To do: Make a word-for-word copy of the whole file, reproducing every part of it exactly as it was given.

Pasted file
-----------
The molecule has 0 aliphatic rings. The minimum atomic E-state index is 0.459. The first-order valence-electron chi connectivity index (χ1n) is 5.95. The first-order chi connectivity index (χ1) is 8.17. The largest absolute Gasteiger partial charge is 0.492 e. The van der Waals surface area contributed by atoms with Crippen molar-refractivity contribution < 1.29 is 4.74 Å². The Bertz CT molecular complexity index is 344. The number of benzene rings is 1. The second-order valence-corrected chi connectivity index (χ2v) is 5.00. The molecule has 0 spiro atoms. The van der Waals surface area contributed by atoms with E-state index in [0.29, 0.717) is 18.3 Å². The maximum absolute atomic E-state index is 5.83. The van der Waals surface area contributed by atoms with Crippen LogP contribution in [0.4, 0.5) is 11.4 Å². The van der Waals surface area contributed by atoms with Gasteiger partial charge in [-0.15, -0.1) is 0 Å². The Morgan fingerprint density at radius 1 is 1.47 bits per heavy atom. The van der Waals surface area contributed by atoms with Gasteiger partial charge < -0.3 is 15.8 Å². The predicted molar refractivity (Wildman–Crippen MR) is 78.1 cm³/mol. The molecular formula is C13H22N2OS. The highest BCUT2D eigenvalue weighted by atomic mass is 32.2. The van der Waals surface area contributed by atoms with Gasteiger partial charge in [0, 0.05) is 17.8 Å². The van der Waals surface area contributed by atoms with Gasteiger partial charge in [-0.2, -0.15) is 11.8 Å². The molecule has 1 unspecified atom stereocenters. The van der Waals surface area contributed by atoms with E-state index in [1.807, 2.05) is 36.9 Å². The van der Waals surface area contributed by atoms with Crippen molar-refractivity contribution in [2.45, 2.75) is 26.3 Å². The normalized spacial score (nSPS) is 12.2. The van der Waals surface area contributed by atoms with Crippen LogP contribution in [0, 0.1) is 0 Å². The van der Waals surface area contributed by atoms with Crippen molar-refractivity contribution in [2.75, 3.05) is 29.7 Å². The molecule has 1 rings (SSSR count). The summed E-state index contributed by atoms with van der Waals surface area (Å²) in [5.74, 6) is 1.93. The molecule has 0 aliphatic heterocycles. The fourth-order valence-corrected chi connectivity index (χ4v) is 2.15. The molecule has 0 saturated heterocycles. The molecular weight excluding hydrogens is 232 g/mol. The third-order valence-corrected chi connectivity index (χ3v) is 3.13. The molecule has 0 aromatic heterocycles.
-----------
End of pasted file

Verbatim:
The molecule has 0 aliphatic rings. The minimum atomic E-state index is 0.459. The first-order valence-electron chi connectivity index (χ1n) is 5.95. The first-order chi connectivity index (χ1) is 8.17. The largest absolute Gasteiger partial charge is 0.492 e. The van der Waals surface area contributed by atoms with Crippen molar-refractivity contribution < 1.29 is 4.74 Å². The Bertz CT molecular complexity index is 344. The number of benzene rings is 1. The second-order valence-corrected chi connectivity index (χ2v) is 5.00. The molecule has 0 spiro atoms. The van der Waals surface area contributed by atoms with E-state index in [0.29, 0.717) is 18.3 Å². The maximum absolute atomic E-state index is 5.83. The van der Waals surface area contributed by atoms with Crippen LogP contribution in [0.4, 0.5) is 11.4 Å². The van der Waals surface area contributed by atoms with Gasteiger partial charge in [-0.15, -0.1) is 0 Å². The Morgan fingerprint density at radius 1 is 1.47 bits per heavy atom. The van der Waals surface area contributed by atoms with Gasteiger partial charge < -0.3 is 15.8 Å². The predicted molar refractivity (Wildman–Crippen MR) is 78.1 cm³/mol. The molecular formula is C13H22N2OS. The highest BCUT2D eigenvalue weighted by atomic mass is 32.2. The van der Waals surface area contributed by atoms with Gasteiger partial charge in [0, 0.05) is 17.8 Å². The van der Waals surface area contributed by atoms with Gasteiger partial charge in [-0.2, -0.15) is 11.8 Å². The molecule has 1 unspecified atom stereocenters. The van der Waals surface area contributed by atoms with E-state index in [1.807, 2.05) is 36.9 Å². The van der Waals surface area contributed by atoms with Crippen molar-refractivity contribution in [2.45, 2.75) is 26.3 Å². The normalized spacial score (nSPS) is 12.2. The van der Waals surface area contributed by atoms with Crippen LogP contribution in [0, 0.1) is 0 Å². The van der Waals surface area contributed by atoms with Crippen molar-refractivity contribution in [2.75, 3.05) is 29.7 Å². The molecule has 1 rings (SSSR count). The summed E-state index contributed by atoms with van der Waals surface area (Å²) in [5.74, 6) is 1.93. The molecule has 0 aliphatic heterocycles. The fourth-order valence-corrected chi connectivity index (χ4v) is 2.15. The molecule has 0 saturated heterocycles. The molecular weight excluding hydrogens is 232 g/mol. The third-order valence-corrected chi connectivity index (χ3v) is 3.13. The molecule has 0 aromatic heterocycles.